Ontario New Democrats will make a concerted push to win over disaffected Liberal voters in the next election with a series of policies designed to remedy what it will dub "the middle-class squeeze," The Globe and Mail has learned.
NDP Leader Andrea Horwath is expected to debut this new messaging on Friday in a speech to a business audience in Kitchener, Ont. A New Democrat source said the party's policies will include more ideas to create jobs for young adults – who have been hit particularly hard by the economic turbulence of the past few years – as well as measures to help baby boomers taking care of their parents.
The move comes just months before a possible spring election in which the NDP is expected to fight hard for the province's southwest, where Liberal support has sunk in recent years, and the left-wing party believes it can peel off enough votes for a major breakthrough. In a nod to the region, Ms. Horwath will back all-day, two-way GO service between Toronto and Kitchener, pitching it as a way to create tens of thousands of jobs in the local economy, the source said.
But the appeal to voters who once favoured the governing party will be provincewide.
Ms. Horwath would not tip her hand in an interview on Thursday.
"We're going to continue over the next little while to roll out more of our priorities," she said. "It won't be surprising in terms of being reflective of what Ontarians are telling us what their priorities are."
The party has been telegraphing this new focus over the past year, railing against everything from high auto-insurance rates to new transit taxes, saying they unfairly put an extra burden on average Ontarians. But some NDP insiders say the party is ready to move beyond targeted populism and make a broader push for votes with its middle-class appeal.
The shift is part of a longer trend as Ms. Horwath has moved the party's emphasis away from traditional anti-poverty and social justice causes and toward pocketbook issues. It is also an attempt to find support beyond the NDP's base of urbane inner-city dwellers and blue-collar workers.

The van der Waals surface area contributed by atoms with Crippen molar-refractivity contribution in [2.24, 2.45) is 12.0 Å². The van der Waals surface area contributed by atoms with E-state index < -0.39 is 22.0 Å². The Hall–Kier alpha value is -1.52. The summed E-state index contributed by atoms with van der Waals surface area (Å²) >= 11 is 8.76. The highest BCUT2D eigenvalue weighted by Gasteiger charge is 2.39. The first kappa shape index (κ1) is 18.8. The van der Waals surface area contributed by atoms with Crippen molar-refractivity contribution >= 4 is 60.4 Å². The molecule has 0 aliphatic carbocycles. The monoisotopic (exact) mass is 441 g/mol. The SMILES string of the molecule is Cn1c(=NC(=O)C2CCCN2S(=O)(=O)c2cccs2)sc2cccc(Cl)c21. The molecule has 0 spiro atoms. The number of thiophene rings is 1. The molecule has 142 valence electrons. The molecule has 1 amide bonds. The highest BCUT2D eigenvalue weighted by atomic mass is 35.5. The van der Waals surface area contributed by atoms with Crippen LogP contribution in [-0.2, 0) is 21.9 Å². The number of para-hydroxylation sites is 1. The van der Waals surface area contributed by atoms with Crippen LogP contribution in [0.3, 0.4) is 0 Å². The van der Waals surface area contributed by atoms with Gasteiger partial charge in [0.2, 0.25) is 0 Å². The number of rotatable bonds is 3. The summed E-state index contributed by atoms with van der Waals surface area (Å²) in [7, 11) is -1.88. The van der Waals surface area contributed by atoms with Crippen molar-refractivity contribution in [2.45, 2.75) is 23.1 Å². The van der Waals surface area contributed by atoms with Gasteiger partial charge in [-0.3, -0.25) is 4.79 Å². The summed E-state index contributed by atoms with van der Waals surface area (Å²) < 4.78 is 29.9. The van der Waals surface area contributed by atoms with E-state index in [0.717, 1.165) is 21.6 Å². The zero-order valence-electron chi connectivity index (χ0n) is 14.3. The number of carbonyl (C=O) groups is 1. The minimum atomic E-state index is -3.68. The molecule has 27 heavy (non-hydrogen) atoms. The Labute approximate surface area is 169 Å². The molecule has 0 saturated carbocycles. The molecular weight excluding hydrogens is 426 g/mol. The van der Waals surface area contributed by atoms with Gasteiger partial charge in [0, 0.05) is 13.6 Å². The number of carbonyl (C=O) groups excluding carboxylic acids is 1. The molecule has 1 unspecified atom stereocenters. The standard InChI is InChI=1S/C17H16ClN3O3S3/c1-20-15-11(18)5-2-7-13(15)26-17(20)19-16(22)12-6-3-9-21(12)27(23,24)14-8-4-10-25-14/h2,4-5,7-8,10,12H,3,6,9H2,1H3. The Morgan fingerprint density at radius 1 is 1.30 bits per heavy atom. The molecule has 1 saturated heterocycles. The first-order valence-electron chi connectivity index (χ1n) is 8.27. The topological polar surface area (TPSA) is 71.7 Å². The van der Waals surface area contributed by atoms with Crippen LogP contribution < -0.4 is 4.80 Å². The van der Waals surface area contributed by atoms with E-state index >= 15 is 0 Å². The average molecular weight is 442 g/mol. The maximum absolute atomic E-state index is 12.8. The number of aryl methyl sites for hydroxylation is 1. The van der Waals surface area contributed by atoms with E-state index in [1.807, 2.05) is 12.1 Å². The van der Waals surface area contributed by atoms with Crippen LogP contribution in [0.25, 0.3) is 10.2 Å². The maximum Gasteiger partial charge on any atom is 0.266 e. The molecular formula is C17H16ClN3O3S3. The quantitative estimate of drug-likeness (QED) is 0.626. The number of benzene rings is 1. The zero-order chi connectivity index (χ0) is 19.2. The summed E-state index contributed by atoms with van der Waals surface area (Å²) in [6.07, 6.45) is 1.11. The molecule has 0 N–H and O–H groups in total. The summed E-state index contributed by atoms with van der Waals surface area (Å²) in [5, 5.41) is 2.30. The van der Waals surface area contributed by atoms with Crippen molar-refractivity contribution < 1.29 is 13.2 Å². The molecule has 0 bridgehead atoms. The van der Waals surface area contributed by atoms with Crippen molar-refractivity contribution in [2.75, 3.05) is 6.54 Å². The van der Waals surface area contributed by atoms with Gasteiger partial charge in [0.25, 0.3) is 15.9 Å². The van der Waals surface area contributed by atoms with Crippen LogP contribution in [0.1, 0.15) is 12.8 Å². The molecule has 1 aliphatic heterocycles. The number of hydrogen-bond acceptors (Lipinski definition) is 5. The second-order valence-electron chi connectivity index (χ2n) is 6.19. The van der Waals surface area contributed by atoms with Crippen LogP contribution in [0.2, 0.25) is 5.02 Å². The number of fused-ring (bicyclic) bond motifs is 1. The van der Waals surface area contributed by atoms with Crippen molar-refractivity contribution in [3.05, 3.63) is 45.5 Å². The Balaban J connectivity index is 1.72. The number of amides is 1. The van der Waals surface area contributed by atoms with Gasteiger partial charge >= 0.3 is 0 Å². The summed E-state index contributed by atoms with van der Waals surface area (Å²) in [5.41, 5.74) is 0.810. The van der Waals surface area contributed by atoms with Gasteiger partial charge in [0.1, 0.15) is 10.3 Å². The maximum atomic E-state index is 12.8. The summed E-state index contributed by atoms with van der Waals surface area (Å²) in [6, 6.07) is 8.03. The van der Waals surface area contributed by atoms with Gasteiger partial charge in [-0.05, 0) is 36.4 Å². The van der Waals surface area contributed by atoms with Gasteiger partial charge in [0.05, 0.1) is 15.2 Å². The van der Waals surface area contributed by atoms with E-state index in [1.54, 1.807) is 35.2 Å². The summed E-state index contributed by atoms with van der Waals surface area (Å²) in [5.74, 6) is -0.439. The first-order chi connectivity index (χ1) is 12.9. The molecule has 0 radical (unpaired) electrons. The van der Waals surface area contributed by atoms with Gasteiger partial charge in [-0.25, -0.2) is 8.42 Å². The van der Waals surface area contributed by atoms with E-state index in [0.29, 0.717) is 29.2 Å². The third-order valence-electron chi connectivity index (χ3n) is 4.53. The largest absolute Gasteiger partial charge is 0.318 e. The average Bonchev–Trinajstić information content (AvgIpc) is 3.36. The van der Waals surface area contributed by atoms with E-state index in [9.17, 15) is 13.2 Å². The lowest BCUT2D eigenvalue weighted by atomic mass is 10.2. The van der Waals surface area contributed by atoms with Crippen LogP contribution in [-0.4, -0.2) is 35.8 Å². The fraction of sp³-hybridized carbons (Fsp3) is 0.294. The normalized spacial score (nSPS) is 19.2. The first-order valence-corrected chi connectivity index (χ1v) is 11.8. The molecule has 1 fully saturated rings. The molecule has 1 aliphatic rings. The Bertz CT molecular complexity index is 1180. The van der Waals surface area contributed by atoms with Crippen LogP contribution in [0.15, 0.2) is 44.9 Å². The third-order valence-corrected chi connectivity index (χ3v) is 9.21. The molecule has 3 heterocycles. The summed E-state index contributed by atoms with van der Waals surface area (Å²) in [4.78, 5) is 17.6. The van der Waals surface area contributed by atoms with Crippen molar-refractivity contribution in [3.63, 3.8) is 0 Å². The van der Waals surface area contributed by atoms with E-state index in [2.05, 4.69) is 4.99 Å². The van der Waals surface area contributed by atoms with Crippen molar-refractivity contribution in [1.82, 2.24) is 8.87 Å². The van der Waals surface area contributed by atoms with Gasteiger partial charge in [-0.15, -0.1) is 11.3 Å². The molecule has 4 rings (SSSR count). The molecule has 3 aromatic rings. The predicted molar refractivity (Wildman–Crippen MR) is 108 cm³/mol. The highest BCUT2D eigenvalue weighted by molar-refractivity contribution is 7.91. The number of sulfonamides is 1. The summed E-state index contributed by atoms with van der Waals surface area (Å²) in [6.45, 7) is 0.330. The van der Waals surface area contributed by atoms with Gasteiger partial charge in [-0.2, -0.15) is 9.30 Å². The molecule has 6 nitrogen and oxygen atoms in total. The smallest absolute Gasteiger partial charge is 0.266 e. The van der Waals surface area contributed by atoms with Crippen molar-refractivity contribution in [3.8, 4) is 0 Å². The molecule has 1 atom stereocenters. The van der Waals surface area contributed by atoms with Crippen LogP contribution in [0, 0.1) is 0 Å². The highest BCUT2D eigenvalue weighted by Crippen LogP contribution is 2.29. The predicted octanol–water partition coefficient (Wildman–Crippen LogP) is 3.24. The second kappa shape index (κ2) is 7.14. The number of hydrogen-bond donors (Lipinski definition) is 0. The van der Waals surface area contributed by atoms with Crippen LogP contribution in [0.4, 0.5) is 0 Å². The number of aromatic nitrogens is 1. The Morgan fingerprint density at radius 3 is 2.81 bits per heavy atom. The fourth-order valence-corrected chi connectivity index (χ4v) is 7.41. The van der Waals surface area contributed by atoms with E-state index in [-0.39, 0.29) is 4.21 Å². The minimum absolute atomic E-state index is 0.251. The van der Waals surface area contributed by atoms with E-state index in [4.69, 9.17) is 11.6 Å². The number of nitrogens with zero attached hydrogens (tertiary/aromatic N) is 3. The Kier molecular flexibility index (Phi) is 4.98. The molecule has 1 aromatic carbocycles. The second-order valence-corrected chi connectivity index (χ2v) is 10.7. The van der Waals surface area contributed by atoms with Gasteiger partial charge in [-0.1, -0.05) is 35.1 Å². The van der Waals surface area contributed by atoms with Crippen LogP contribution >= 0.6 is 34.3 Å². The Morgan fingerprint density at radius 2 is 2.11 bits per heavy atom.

The party is calculating that, with the long, slow decline in Liberal support over the past decade, it can position itself as a better option for centre-left voters and squeeze the Grits out.
Ms. Horwath's new messaging mirrors that of federal Liberal Leader Justin Trudeau, who is building his brand around insisting the middle class is beleaguered and he is the man to help. Mr. Trudeau's rationale took a drubbing this week when Statistics Canada released a report that showed the median net worth of Canadian families actually grew by 44.5 per cent from 2005 to 2012. Ms. Horwath is expected, in her speech, to point to other StatsCan data that show middle-class incomes have stagnated in recent years.
Ms. Horwath is calculating, like Mr. Trudeau, that middle-class people feel anxious and under pressure, and that the surest path to power is to promise them relief.
Ms. Horwath's strategy is not without risks. Some party members already grumble she has eschewed the New Democrats' long-held tradition of big, ambitious policy proposals in favour of smaller pocketbook issues.
So far, the evidence is that her tack is working. In the last general election, Jagmeet Singh captured a seat in Brampton – a suburban city where the NDP had not been competitive – largely on the strength of charisma and promises of cheaper car insurance. And last summer, the New Democrats picked up largely suburban London West in a by-election after the Liberal vote collapsed.